Among the many and various strangers within my gates who have helped to enliven the days of my exile, Tommy was one towards whom I still feel a certain sense of obligation because he taught me for the first time what an owl is. For Tommy was an owl. From any dictionary you may ascertain that an owl is a nocturnal, carnivorous bird, of a short, stout form, with downy feathers and a large head; and if that does not satisfy you, there is no lack of books which will furnish fuller and more precise descriptions.

But descriptions cannot impart acquaintance. I had sought acquaintance and had gained some knowledge such as books cannot supply, not only of owls in general, but of that particular species of owls to which Tommy belonged, who, in the heraldry of ornithology, was Carine brahma, an Indian spotted owlet. This branch of the ancient family of owls has always been eccentric. It does not mope and to the moon complain. It flouts the moon and the sun and everyone who passes by, showing its round face at its door and even coming out, at odd times of the day, to stare and bob and play the clown. It does not cry "Tuwhoo, Tuwhoo," as the poets would have it, but laughs, jabbers, squeaks and chants clamorous duets with its spouse.

All this I knew. I had also gathered from his public appearances that a spotted owlet is happy in his domestic life and that he is fond of fat white ants, for, when their winged swarms were flying, I had seen him making short flights from his perch in a tree and catching them with his feet; and I believed that he fed in secret on mice and lizards. But all that did not amount to understanding an owl, as I discovered when Tommy became a member of our chummery.

Tommy was born in "the second city of the British Empire," to wit, Bombay, in the month of March, 1901. His birthplace was a hole in an old "Coral" tree. Domestic life in that hole was not conducted with regularity. Meals were at uncertain hours and uncertain also in their quantity and quality. The parents were hunters and were absent for long periods, and though there was incredible shouting and laughter when they returned, they came at such irregular times that we did not suspect that they were permanent residents and had a family. One night, however, Tommy, being precocious and, as we discovered afterwards, keen on seeing life, took advantage of parental absence to clamber to the entrance of the nursery and, losing his balance, toppled over into the garden. He kept cool, however, and tried to conceal himself, but Hurree the malee, watering the plants early in the morning, spied him lying with his face on the earth and brought him to us.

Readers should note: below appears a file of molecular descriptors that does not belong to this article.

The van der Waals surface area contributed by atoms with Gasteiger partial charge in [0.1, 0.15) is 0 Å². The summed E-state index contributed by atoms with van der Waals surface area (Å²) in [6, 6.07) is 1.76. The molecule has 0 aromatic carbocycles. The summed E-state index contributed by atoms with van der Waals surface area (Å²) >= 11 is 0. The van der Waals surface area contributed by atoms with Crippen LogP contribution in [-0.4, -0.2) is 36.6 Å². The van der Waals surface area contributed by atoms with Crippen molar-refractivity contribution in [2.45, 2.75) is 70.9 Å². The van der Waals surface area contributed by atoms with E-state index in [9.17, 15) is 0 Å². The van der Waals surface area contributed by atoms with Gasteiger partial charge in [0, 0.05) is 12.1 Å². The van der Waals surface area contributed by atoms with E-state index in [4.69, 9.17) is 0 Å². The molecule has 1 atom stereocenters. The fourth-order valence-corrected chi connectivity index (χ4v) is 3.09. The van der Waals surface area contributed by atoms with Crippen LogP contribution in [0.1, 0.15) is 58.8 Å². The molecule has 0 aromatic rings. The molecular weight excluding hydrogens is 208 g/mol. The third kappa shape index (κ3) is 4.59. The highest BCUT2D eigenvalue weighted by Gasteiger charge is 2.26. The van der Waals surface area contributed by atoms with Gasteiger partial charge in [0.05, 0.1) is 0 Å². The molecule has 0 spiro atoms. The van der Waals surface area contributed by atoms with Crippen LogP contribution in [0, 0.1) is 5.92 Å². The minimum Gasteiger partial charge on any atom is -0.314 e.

He seemed dead, but he was very much alive, as appeared when he was made to sit up and turned those wonderful eyes of his upon us. He was a droll little object at that time, nearly globular in form and covered with down, like a toy for children to play with. His head turned like a revolving lighthouse and flared those eyes upon you wherever you went, great luminous orbs, black-centred and gold-ringed and full of silent wonder, or, I should rather say, surprise. This never left him. To the last everything that presented itself to his gaze, though he had seen it a hundred times, seemed to fill him with fresh surprise. Nothing ever became familiar. What an enviable cast of mind! It must make the brightness of childhood perennial.

There was some discussion as to how Tommy should be fed, and we finally decided that one should try to open the small hooked beak, whose point could just be detected protruding from a nest of fluff, while another held a piece of raw meat ready to pop in. It did not look an easy job, but we had scarcely set about it when Tommy himself solved the difficulty by plucking the meat out of our fingers and swallowing it. This early intimation that, however absent he might look, he was "all there" was never belied, and there was no further difficulty about the feeding of him. When he saw us coming he always fell into the same ridiculous attitude, with his face in the dust, but we just picked him up and stood him on his proper end and showed him the meat and his bashfulness vanished at once.

After sunset he would get lively and begin calling for his mother in a strange husky voice. At this time we would let him out in the garden, watching him closely, for, if he thought he was alone, he would sneak away slyly, then make a run for liberty, hobbling along at a good rate with the aid of his wings, though he never attempted to fly as yet. When detected and overtaken, he fell on his face as before. One memorable day he found a hole in a stone wall and, before we could stop him, he was in. The hole was too small to admit a hand, though not a rat or a snake, so the prospect was gloomy. Suddenly a happy inspiration came to me. That sad, husky cry with which he expressed his need of a mother was not difficult to mimic, and he might be cheated into thinking that a lost brother or sister was looking for him. I retired and made the attempt, and, hark! a faint echo came from the wall. At each repetition it became clearer, until the round face and great eyes appeared at the mouth of the hole. Then the round body tumbled out, and little Tommy was hobbling about, looking, with pathetic eagerness, for "the old familiar faces." When he discovered how he had been betrayed, his face went down and he suffered himself to be carried quietly to the canary's cage in which he was kept.